Case 1 Abnormal beak from liver disease
Jimmy a 35 year old Sulphur crested cockatoo, had lived a healthy life according to his loving owners. He had never been sick. He ate his sunflower seeds very well especially the grey ones – his favorite. He was hardly offered anything else. Jimmy’s beak was fine, for 35 years. The owner started trimming the beak and it became more and more abnormal. The owner took Jimmy to a veterinarian for a beak trim. The veterinarian dutifully anaesthetized Jimmy did a great beak trim – and inadvertently harmed the old bonded pet. We saw Jimmy 3 days later he had not recovered from the procedure, he was not eating and had lost weight. Blood tests showed advanced severe liver disease. We put Jimmy onto fluids, nutritional and fluid support and an incubator to provide warmth. We got to Jimmy too late and were unable to save him. This story serves as a reminder that many overgrown beaks are caused by disease that needs to be treated in order to get the beak returning to normal.
Case 2 Dysfunctional lower beak
Bonnie, a 5 year old cockatiel, got his beak caught in a cage toy. The bottom beak split longitudinally and the beak bled profusely. On presentation Bonnie was in pain, unable to eat and appeared very sleepy as most sick birds do . The right bottom beak fragment was intact and still attached. The left bottom fragment was severely damaged over its attachment to the skin. Bonnie was given antibiotics pain relief and was crop fed to maintain her weight, calorie intake and hydration for the seven days that she spent in hospital, recuperating. She is now on diet of a budgie seed and Harrisons High Potency fine pellets. Bonnie is able to digest her food and maintain her weight in spite of her dysfunctional lower beak. Bennie’s beak will need regular trimming every 4 -5 weeks for the rest of her life.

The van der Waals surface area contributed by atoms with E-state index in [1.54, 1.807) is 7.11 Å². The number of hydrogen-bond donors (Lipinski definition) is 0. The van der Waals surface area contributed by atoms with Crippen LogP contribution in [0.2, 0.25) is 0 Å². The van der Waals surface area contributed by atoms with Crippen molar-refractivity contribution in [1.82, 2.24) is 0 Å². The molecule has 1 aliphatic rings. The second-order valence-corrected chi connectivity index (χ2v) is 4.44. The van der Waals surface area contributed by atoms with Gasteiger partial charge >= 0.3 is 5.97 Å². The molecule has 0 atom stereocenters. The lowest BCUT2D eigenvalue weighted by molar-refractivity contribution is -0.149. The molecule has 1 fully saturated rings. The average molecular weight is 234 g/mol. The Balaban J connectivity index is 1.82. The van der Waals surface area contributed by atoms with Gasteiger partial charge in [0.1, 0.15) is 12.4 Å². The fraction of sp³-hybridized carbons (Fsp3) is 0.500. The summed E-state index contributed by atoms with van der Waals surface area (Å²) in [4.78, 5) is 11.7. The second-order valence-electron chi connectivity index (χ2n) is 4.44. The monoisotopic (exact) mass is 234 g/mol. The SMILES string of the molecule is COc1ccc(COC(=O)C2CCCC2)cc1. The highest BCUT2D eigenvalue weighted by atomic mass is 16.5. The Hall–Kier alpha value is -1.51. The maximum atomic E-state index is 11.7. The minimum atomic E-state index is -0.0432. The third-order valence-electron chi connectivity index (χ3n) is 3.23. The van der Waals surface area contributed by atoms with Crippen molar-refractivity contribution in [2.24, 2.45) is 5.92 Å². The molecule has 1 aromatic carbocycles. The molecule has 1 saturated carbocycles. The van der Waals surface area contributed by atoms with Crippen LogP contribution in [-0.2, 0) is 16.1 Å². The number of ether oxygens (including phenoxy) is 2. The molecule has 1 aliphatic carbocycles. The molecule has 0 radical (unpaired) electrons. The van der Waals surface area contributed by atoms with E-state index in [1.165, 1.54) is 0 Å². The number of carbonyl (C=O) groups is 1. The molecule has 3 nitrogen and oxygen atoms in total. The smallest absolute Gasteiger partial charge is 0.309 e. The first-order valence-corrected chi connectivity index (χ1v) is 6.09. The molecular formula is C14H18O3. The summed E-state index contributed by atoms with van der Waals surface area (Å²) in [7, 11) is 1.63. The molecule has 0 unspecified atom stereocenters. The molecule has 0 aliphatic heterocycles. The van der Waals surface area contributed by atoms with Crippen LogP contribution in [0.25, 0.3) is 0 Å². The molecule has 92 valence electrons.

Picture 2 Bonnie Note the very long lower beak almost reaching her eye!
Case 3: Damage to the upper beak
As a veterinarian certain patients become favorites and Anakin is one of them. Anakin a 6 year old cutie cockatiel was admitted after being attached by another bird. Her upper beak had holes in it and was damaged and infected, Her flight feathers and wings had also been mauled. Anakin required prolonged hospitalization while the upper beak slowly died, and fell off. During this time Anakin was crop fed and had her beak cleaned and disinfected daily. She refused all food and we were getting worried. One day I had her out on my shoulder and she begged for food and reluctantly I nursed her back to eating by feeding her from my mouth which is something we do not recommend. Anakin eventually made a full recovery. Her diet is Vetafarm crumble food and human food that her owner feeds her.
Picture 3 Anakin with a dysfunctional upper beak.